23. Interesting–I’ve never seen Trilliums in a vase before. I’ve always been hesitant to pick them. But they’re certainly beautiful in your arrangement. What is the vase life of Trilliums and Virginia Bluebells? I don’t have Obedient Plant here, but I might add it to my garden in an enclosed area someday.

    1. Put in a good barrier wherever you plant Obedient Beth. The bluebells and trillium lasted a good 5 days…the Brunnera even longer.

  24. I came looking for Lime cousins and found a dragon with the most delicate of natures though underground it may be more of a threat. Sometimes I think we’ve become a bit paranoid about being over run by things so I would dare to plant such a lovely. p.s. love the group by the wooden building as well as the Folklore image p.s. nice pairing with Trilliums for VOM

    1. Sorry about the Lime post Laura…it will be ready for June 8th. Yes this is an amazing plant and why I don’t loathe it even if it takes over.

    1. Happy to share and certainly remind me again….I did not get a chance to check out many other blogs but hope to in the future.

  25. Good morining. I am glad to have read about the obidient plant. Jogged my memory that I planted it last year. Someone warned me after the fact that it would take over and I said, “Good.” I have an imense place that needs some agressive growers. I loved your vase. We have similair blue bells that grow in our Colorado mountains that always evoke wonderful childhood memories of my grandmother. Thanks for stopping by the Garden Spot.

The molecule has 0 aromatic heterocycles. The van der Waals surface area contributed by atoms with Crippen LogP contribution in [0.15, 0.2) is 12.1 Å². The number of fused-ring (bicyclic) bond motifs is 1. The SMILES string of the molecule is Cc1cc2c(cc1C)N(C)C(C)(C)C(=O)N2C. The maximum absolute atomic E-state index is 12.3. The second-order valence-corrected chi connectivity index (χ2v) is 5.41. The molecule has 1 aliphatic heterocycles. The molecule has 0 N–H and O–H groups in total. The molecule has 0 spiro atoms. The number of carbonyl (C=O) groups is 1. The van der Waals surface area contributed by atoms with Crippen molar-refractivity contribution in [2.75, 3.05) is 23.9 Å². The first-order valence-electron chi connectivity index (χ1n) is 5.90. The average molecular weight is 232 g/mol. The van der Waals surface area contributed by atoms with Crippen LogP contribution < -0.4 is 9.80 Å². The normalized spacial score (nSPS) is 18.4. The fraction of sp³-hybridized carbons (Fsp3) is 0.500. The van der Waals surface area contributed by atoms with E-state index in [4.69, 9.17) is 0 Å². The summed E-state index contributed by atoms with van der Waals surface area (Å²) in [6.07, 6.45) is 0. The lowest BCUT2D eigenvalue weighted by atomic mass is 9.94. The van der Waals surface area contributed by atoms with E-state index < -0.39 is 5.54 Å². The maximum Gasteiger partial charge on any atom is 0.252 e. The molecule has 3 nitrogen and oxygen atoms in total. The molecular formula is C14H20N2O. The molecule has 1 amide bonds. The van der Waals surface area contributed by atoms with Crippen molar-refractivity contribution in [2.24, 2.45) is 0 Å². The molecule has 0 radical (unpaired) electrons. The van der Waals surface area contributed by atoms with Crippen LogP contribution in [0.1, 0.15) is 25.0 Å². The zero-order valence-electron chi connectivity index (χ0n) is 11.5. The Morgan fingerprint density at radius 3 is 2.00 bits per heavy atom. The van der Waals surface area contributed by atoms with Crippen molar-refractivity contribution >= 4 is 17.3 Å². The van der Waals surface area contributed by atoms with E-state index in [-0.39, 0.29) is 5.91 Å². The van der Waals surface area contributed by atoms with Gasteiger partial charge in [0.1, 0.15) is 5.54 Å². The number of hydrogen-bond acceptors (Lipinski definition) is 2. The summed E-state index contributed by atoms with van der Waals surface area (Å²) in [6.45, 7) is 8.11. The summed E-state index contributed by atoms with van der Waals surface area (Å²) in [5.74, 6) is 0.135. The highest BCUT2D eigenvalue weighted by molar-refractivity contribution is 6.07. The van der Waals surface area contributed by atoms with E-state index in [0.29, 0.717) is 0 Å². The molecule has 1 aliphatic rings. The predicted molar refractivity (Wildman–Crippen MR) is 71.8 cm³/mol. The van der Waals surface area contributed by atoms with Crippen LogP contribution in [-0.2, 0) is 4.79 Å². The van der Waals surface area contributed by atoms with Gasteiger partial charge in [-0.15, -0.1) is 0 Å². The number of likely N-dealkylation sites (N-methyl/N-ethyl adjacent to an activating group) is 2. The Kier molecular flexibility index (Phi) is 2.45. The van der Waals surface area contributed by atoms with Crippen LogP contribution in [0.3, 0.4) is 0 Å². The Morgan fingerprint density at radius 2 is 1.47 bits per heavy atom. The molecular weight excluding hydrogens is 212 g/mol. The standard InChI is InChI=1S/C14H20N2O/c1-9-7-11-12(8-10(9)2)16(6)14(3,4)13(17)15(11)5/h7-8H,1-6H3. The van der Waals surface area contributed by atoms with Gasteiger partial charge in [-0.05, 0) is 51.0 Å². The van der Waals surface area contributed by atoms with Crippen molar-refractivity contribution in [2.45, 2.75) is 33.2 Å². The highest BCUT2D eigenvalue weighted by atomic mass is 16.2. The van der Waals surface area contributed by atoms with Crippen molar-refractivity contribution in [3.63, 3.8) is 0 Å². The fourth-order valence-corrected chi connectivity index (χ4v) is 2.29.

1. Oh I bet your bluebells are lovely there….and yes this is a perfect plant to let spread in a big area…hope it takes over and gives you quite a sight.

  26. I don’t grow obedient plant, but I do grow lemon balm (Melissa officinalis), another mint relative.

    It’s growing and spreading, but so far it has not gotten *totally* out of control ๐Ÿ˜‰

    On the other hand, it has not flowered yet either. If it doesn’t bloom this year, I may have to go in and so some serious thinning. Hopefully that threat will prompt some flowers!! ๐Ÿ˜›

  27. Oh and I have it growing in my milkweed patch thanks to you and all the other seeds that I have planted that you sent.. Thank you.. ๐Ÿ™‚

  28. I would love the obedient plant, because it attracts hummingbirds! We try to keep a few plants around our tiny Oregon home, but we’re not there very much. If it grows wild there, it would be ideal! I’ll look it up. Your other flowers and arrangements, in the vase and in the mosaics, are superb, as always.

  29. That’s gorgeous…and honestly anything other then a weed that spreads nicely and flowers around here would be very appreciated. I don’t remember seeing any, but then again, we are hot and dry, cold and well cold….lol.

    It always amazes me how many flowers you can find for your vase, other then my beautiful bleeding hearts, and welsh poppies…a iris or two…little to choose from right now. Our climate isn’t a spring climate…but a hot summer nights sweating in the garden swatting mosquitoes away as you water…but the colors in summer…mind blowing.


    1. The mosquitoes are awful this year everywhere….it has taken a while to plant a succession of blooms but I seem to even find weeds for my vases….Obedient would love your climate…